Abraham Lincoln once said in a letter, “I am profitably engaged in reading the Bible.  Take all of this Book upon reason that you can and the balance upon faith.  You will live and die a better man.”  Billy Graham, in his text Day by Day, used the comment in speaking about the sole authority in a Christian’s life, the “soul” guide that should begin and end our day.  “…let the Word speak its wisdom to your soul.  Let it be the firm foundation on which your hope is built” (6).  I recall my mother Rose seated at the kitchen table, her hands folded and propping her head.  A cup of Hills Brothers steamed familiar fragrance and the Bible lay open next to the cup.  A common sight in the quiet years of the alone of her life – perhaps a familiar event in the times I was too youthfully ‘busy’ to notice, too young to realize the importance of her example. That picture hangs amidst the lilacs of memory, the sweet gentleness of peace that held her soul. 

In years flitted past since the 1949 of my birth, change and technology have stripped away the mattered moments in a crushing rush. In Day by Day, Graham also notes that “From the days of the Lord Jesus Christ until about 1830, man could not travel any faster than a horse.  In 1960, a man went into space…at a speed of 18000 miles an hour” (6).  In the move from trot-a-trot to vapor-trailed roaring swoosh, I fear the soul of us barely clings to the tail tip rip of rushing currents.  In recent years, our congregation has often spoken of, been preached to about, a distance between the brain and the heart and the challenges of the journey. We know about the briar patches and chasms that line the supposed straight trail.  But what about the unknown path that lies behind the heart?  The clippity-clop Amish buggy ride or the honey-hang-on gush that gets us to the soul or stone skips us right across the serene surface?    

Faith gets us to the heart.  I believe faith, in action based on the moral convictions it brings, gets us to the soul.  How we live in faith – well, that’s kind of a storm.  Technology profiles through data collection.  It aggregates our economic transactions, plots our travel via GPS, lists web addresses visited, in great detail documents our web searches, makes available personal vital signs and diet – just about, if not all, data that can be measured.  How is all that used?  For personal improvement and review? Or focused, saturation advertising?  Twitter, Face Book, Snap Chat, email, messenger, texting – across the miles loving contact with family or a blistering avenue for hate, bullying, and agenda propaganda?  Artificial Intelligence.  AI.  A mechanism for abetting healing and finding cures, a weapon, or a means of reducing the workforce?  I do not mean to anti-tech-nerd rant.  Not at all.  But our future very quickly will hold, as does the present in ever-increasing necessity present, a need to find a moral compass – a soul in all of this 25000MPH race into I do not know what.  Our journey from mind to heart, one we Christians have made, have the scars and joys of arrival, cannot really say “Ahhh!.”  We, the embodiment of “In God We Trust,” must again venture out.  As Graham so artfully sums up for a world leaking away moral commitment, “losing its soul, and potentially heading for ecological or military destruction”:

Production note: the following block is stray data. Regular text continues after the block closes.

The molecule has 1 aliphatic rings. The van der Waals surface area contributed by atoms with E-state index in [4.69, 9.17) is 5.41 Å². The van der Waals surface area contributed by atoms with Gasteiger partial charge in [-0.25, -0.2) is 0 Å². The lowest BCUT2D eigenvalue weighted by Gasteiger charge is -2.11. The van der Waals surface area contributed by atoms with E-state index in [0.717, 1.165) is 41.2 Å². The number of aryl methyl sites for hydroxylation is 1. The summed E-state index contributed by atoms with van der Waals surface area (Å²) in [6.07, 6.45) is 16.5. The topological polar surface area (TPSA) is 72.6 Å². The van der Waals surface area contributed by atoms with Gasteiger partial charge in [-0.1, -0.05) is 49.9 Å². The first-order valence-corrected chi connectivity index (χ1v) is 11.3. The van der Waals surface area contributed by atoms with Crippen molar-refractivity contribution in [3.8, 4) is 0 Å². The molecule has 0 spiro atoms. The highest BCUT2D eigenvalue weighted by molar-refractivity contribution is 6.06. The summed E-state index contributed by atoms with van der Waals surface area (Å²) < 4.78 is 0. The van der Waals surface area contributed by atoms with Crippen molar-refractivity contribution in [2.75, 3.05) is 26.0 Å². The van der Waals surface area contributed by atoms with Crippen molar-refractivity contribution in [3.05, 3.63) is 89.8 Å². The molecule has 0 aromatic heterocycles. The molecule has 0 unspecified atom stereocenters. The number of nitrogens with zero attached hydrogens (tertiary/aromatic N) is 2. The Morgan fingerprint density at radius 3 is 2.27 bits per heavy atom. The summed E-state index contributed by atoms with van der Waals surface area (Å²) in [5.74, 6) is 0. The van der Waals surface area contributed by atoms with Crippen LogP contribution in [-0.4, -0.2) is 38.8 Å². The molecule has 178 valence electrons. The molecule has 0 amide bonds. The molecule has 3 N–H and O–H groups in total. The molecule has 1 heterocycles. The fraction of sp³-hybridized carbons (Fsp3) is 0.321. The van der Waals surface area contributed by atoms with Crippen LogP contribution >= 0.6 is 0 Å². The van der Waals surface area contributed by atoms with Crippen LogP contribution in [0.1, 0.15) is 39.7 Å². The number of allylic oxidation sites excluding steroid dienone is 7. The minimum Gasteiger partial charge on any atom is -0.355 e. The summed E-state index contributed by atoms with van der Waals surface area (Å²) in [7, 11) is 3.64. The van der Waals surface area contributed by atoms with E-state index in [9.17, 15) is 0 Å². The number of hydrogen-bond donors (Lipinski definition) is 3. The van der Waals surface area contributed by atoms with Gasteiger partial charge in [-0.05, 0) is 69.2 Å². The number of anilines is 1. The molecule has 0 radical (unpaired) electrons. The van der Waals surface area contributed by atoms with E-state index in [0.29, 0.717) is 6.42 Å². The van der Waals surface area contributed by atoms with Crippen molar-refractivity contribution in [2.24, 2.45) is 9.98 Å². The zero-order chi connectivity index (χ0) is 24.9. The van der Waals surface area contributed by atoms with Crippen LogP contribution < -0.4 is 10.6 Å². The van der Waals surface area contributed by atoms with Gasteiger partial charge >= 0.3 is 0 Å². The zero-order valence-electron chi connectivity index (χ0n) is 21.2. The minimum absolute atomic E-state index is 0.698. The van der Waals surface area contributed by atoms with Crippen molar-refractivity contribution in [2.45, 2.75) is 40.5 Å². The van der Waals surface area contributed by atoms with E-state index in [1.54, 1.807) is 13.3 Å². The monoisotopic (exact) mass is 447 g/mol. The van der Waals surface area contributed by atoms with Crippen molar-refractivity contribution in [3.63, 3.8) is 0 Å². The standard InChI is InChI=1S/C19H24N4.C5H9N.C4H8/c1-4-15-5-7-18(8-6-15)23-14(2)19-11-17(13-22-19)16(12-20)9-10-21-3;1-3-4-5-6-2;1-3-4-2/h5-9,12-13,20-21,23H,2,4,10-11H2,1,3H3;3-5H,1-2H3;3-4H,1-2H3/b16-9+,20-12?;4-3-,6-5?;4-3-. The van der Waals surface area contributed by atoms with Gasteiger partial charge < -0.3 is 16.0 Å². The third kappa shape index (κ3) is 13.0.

Only God can give a person moral restraints and spiritual strength. While our world is shaking and crumbling, we need to realize that one thing will never change, and that is God.  He is the same today as He was 10 million years ago and He will be the same 10 million years from today.  We are like grasshoppers; we appear and hop around a bit on the earth, and then we are gone (6-7).

Jesus will come again.  This foundation allows the joy our soul brings – heart and soul are intended to be hand-in-hand.  Speaking, sharing, acting, forgiving, and loving entwine the fingers and once joined, any distance disappears. This think ends – and I must continue my hops.